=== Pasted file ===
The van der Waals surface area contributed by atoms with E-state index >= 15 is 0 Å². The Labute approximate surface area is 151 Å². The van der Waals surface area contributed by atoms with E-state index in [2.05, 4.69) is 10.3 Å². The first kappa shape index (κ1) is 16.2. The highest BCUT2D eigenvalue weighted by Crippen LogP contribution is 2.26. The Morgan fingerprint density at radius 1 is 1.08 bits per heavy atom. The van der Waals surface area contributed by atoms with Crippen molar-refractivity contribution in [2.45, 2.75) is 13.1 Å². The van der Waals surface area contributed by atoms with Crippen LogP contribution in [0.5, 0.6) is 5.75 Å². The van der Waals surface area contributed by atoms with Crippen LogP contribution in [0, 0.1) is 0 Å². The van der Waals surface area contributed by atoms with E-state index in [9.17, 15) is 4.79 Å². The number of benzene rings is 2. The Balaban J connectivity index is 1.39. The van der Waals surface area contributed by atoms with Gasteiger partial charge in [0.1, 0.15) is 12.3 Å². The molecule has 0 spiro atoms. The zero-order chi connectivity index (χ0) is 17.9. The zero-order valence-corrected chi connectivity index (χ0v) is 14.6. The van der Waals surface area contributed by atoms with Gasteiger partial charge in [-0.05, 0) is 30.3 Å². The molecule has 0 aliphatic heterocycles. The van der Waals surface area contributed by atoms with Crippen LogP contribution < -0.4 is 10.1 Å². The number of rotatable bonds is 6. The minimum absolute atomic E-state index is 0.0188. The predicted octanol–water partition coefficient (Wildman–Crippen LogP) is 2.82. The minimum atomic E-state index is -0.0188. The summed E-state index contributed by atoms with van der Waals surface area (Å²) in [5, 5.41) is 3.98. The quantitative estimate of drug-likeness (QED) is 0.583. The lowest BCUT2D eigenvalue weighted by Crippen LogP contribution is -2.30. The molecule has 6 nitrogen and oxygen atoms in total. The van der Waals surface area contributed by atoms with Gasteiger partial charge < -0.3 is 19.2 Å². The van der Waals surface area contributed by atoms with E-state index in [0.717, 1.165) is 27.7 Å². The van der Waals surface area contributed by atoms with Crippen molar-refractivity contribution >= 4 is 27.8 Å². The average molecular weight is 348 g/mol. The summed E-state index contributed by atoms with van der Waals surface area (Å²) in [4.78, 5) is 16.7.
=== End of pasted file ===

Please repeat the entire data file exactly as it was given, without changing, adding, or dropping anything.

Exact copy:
The van der Waals surface area contributed by atoms with E-state index >= 15 is 0 Å². The Labute approximate surface area is 151 Å². The van der Waals surface area contributed by atoms with E-state index in [2.05, 4.69) is 10.3 Å². The first kappa shape index (κ1) is 16.2. The highest BCUT2D eigenvalue weighted by Crippen LogP contribution is 2.26. The Morgan fingerprint density at radius 1 is 1.08 bits per heavy atom. The van der Waals surface area contributed by atoms with Crippen molar-refractivity contribution in [2.45, 2.75) is 13.1 Å². The van der Waals surface area contributed by atoms with Crippen LogP contribution in [0.5, 0.6) is 5.75 Å². The van der Waals surface area contributed by atoms with Crippen LogP contribution in [0, 0.1) is 0 Å². The van der Waals surface area contributed by atoms with E-state index in [9.17, 15) is 4.79 Å². The number of benzene rings is 2. The Balaban J connectivity index is 1.39. The van der Waals surface area contributed by atoms with Gasteiger partial charge in [0.1, 0.15) is 12.3 Å². The molecule has 0 spiro atoms. The zero-order chi connectivity index (χ0) is 17.9. The zero-order valence-corrected chi connectivity index (χ0v) is 14.6. The van der Waals surface area contributed by atoms with Gasteiger partial charge in [-0.05, 0) is 30.3 Å². The molecule has 0 aliphatic heterocycles. The van der Waals surface area contributed by atoms with Crippen LogP contribution < -0.4 is 10.1 Å². The number of rotatable bonds is 6. The minimum absolute atomic E-state index is 0.0188. The predicted octanol–water partition coefficient (Wildman–Crippen LogP) is 2.82. The minimum atomic E-state index is -0.0188. The summed E-state index contributed by atoms with van der Waals surface area (Å²) in [5, 5.41) is 3.98. The quantitative estimate of drug-likeness (QED) is 0.583. The lowest BCUT2D eigenvalue weighted by Crippen LogP contribution is -2.30. The molecule has 6 nitrogen and oxygen atoms in total. The van der Waals surface area contributed by atoms with Gasteiger partial charge < -0.3 is 19.2 Å². The van der Waals surface area contributed by atoms with E-state index in [0.717, 1.165) is 27.7 Å². The van der Waals surface area contributed by atoms with Crippen molar-refractivity contribution >= 4 is 27.8 Å². The average molecular weight is 348 g/mol. The summed E-state index contributed by atoms with van der Waals surface area (Å²) in [4.78, 5) is 16.7.